The exhibition at the NYBG is highlighting the interplay not only between the glass creations and the nature but also between daylight and nighttime illumination. The garden will open late for the visitors to experience this magic. Check the hours here. New York City Pass

Enjoy your free visit to New Botanical Garden with your NewYorkPass!

In addition to the art and nature there will be summer concerts in the garden. The opening concert in the series on Friday June 16, 2017, the French Connection, is featuring vocal sensation Camille Bertault and Alphonso Horne on trumpet. 

Venue: New York Botanical Garden, NY                                             

Date: April 22 – October 29, 2017 


Dance in NY: Pina Bausch Tanztheater Wuppertal at BAM in Brooklyn, NY

Dance in NY: Pina Bausch Tanztheater Wuppertal at BAM in Brooklyn, NY

Historic double bill of Café Müller/The Rite of Spring on September 14-24, 2017

Dance in NY: Pina Bausch Tanztheater Wuppertal at BAM Brooklyn NY
Pina Bausch, Photo Credit: J. Paolo Pimenta / Image courtesy of BAM

This year Tanztheater Wuppertal Pina Bausch brings to New York two extraordinary ballets Cafe Muller set to the music of Henry Purcell and Igor Stravinsky’s The Rite of Spring.  The psychological complexity conveyed by the Bausch’s powerful choreography will without doubt touch the souls of everyone from the dance aficionados to the novices to the art of ballet. The performances are part of the Next Wave Festival at BAM which will run from  September 14 till December 16, 2017.

Pina Bausch and her theater Tanztheater Wuppertal had made a New York debut in 1984 and became highly anticipated guests on NY dance scene from that time on.

Bausch formal dance education started when at the age of 15 she was accepted to Folkgangschule of North Rhine-Westphalia, Germany to study under the direction of Kurt Jooss, a pioneer of dance-theater genre who connected the ballet with the theatrical drama. After graduating the Folkgangschule, Bausch studied at Juilliard School in New York in the early 60s and was part of the New York Ballet, Paul Taylor company and other groups. Returning to Germany in late 60s to continue her work with Jooss, she choreographed her first ballet Frangmente to the music of Bartok in 1968.

Dance in NY: Pina Bausch Tanztheater Wuppertal at BAM Brooklyn NY
From The Rite of Spring, Photo Credit:Ludovico Bastianini / Image courtesy of BAM

Assuming the role of artistic director for the Wuppertal Opera ballet in 1973, she continued to produce new ballets thus developing the style of tanztheater.

For the performances at BAM, Tanztheater Wuppertal will perform Cafe Muller and The Rite of Spring. Cafe Muller (1978) likely includes autobiographical elements, as Bausch family had also owned a café where Pina, still a child, had made her first dance performances entertaining the guests. In the ballet, the dancers make sleepwalking movements in a dark, deserted café interior acting out a tale about human emotions which are flaring up under the covers of night. Or it could be child’s interpretation of the complex and scary world of the grownups. The Guardian review of the piece for its 2008 performance at Sadler’s Wells, London,  notes that the characters are “trapped in an existential tape loop, they endlessly reprise their actions and interactions.” Amplifying the effect are the arias by Henry Purcell mixed with the moments of silence.  The repetitive movements seem to suggest that the characters are about to break themselves free but in the end are unable to do so.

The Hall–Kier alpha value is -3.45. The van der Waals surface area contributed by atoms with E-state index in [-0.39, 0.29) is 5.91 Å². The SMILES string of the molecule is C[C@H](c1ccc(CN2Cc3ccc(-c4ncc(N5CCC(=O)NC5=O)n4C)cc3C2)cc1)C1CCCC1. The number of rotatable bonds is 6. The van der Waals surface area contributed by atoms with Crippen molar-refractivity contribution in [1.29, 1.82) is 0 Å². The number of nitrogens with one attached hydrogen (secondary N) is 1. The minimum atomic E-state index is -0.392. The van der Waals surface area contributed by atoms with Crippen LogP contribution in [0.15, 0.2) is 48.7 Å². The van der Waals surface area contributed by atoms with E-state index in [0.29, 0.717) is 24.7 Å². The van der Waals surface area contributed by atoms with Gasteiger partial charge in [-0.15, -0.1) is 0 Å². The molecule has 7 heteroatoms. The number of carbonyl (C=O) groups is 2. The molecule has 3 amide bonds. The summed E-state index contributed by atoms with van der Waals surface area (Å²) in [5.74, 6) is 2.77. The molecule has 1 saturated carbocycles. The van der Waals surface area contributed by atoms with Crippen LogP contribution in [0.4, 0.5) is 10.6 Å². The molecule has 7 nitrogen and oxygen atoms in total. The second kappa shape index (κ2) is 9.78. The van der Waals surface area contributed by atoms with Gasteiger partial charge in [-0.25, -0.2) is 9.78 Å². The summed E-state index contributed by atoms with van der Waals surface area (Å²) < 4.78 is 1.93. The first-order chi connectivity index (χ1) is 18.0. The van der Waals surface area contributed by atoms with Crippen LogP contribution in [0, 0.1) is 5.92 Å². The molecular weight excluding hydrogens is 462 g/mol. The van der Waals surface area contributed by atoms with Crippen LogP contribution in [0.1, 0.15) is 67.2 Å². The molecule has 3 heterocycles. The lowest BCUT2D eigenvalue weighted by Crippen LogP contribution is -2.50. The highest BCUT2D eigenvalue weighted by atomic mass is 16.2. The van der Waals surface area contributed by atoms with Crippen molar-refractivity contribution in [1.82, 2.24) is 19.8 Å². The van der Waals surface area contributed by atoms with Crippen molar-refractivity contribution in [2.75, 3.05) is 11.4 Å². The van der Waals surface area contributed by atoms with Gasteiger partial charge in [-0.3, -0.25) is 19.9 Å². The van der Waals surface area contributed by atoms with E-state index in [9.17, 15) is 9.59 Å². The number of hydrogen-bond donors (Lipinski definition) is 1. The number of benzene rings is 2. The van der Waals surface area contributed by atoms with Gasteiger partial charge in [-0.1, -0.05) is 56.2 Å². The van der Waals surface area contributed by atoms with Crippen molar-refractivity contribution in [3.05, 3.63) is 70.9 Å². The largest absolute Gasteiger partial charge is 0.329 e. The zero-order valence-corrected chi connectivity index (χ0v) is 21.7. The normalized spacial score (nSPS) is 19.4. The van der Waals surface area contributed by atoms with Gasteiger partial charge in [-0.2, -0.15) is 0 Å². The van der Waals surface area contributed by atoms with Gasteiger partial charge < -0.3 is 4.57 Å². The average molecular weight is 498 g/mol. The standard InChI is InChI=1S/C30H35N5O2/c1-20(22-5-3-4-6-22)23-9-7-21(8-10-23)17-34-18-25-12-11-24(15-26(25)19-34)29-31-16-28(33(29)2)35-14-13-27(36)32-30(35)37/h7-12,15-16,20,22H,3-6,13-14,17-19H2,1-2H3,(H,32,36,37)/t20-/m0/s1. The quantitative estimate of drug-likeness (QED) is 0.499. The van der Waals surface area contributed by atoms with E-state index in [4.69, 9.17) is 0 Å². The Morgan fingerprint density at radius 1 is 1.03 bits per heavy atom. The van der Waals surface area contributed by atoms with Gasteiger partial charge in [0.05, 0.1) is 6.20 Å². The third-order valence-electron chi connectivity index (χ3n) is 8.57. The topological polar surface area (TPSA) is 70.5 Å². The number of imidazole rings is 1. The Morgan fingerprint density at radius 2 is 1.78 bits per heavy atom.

Dance in NY: Pina Bausch Tanztheater Wuppertal at BAM Brooklyn NY
From The Rite of Spring, Photo Credit:Oliver Look / Image courtesy of BAM

The second part of the bill is The Rite of Spring (1975)  to the powerful score of Igor Stravinsky. In Bausch’s take of this ballet, which was originally written for Ballet Russes and choreographed by Vaslav Nijinsky, it at times seems that the dancers’  movements are making the music itself so close the choreography is in following the score. For this piece the stage is covered with dirt which plays a part in the performance. It is a character in the storyline along with the tribe and its rituals. The powerful and muscular movements of the male group are accentuated by the sensual and gentle actions of the female performers. This contrast between the sexes leads up to an emotional rite of the sacrificial selection by the tribe and its triumph over the individual expression and freedom. The ballet is so powerful that at time it feels like the composer and the choreographer were literally working together. Time is powerless to separate the geniuses of the music and choreography creators.

Nothing beats seeing the live performance but Chantal Ackerman’s documentary One Day Pina Asked shows how the danztheater is being made.

Book your tickets here.

Venue: Peter Jay Sharp Theater, 30 Lafayette Avenue, Brooklyn, NY        Time: September 14 – 24, 2017